This is a 3.9% increase from the $737m reported in the same quarter a year ago.
In the three-month period that ended on 3 July 2022, GD’s diluted earnings per share (EPS) stood at $2.75, up 5.4% from Q2 of 2021.
Despite this, the company’s quarterly revenues totalled $9.189bn, compared to the previous year’s $9.220bn.
While GD reported a company-wide backlog of $87.6bn, the total estimated contract value and the sum of all backlog components was $126.4bn at end of Q2.
The company’s business segments Aerospace, and Marine Systems reported quarterly revenues of $1,867m and $2,651m, up 15.1% and 4.5%, respectively.
According to GD, orders remained strong in the Aerospace business and were “driven by strong order activity for Gulfstream aircraft”.
On the other hand, the revenues of the Combat Systems, and Technologies units of GD dropped to $1.666bn and $3.005bn, respectively, compared to the previous year’s quarter.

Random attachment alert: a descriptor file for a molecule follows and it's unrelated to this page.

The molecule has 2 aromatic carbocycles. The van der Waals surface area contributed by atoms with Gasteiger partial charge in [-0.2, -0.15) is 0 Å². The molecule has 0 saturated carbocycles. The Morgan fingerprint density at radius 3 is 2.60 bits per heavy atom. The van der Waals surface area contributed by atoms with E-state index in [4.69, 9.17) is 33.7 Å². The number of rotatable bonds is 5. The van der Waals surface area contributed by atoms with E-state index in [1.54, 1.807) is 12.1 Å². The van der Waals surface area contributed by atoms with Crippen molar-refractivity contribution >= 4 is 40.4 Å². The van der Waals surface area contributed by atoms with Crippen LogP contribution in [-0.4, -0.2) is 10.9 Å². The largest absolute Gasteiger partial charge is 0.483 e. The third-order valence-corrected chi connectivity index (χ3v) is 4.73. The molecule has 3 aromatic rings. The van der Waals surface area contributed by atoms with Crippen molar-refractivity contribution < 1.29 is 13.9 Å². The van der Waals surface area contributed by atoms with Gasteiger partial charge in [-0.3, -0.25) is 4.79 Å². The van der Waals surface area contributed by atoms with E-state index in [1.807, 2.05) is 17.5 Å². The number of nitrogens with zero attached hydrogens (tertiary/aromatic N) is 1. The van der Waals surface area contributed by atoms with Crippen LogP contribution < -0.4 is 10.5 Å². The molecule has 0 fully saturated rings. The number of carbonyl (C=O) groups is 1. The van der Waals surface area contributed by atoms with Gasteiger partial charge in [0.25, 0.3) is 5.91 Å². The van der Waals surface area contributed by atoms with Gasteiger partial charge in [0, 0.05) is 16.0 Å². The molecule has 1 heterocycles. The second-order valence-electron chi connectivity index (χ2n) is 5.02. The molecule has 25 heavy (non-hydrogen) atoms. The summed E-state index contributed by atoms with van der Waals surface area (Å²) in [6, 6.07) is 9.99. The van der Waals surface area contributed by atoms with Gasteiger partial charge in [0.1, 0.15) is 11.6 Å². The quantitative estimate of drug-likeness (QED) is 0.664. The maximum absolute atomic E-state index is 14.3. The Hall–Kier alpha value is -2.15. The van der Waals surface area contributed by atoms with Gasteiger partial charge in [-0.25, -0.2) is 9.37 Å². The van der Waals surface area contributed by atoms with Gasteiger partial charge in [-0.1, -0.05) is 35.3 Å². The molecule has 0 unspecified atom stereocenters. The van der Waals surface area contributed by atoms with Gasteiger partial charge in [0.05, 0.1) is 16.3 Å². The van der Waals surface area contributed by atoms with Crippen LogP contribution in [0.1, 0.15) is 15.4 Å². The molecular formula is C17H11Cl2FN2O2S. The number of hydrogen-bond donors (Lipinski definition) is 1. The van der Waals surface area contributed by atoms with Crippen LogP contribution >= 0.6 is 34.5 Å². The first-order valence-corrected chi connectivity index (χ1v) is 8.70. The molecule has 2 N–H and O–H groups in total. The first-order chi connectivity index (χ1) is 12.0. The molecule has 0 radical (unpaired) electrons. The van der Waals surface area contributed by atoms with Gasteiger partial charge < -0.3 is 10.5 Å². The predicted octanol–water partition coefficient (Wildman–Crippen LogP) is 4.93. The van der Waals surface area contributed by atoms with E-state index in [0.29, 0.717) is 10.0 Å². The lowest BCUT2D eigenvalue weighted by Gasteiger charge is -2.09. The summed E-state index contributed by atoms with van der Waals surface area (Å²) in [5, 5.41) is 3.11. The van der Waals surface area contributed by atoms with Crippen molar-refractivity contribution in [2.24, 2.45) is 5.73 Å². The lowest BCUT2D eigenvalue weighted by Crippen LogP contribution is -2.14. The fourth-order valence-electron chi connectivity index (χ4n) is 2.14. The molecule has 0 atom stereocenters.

GD chairman and chief executive officer Phebe Novakovic said: “Demand in the quarter was very strong in Aerospace, with margins showing steady improvement year over year.
“Our defence segments demonstrated solid operating performance and had several important wins.”
Major contracts awarded to the company in the second quarter of 2022 include a $410m US Army contract to commence low-rate initial production of mobile protected firepower vehicles.
The company also secured a $525m contract from the Army to upgrade Stryker vehicles, as well as a US Navy contract, worth $500m, for long-lead materials to support the construction of two John Lewis-class (T-AO-205) fleet replenishment oilers.
Last month, General Dynamics announced that the US Army had selected its mobile protected firepower (MPF) offering.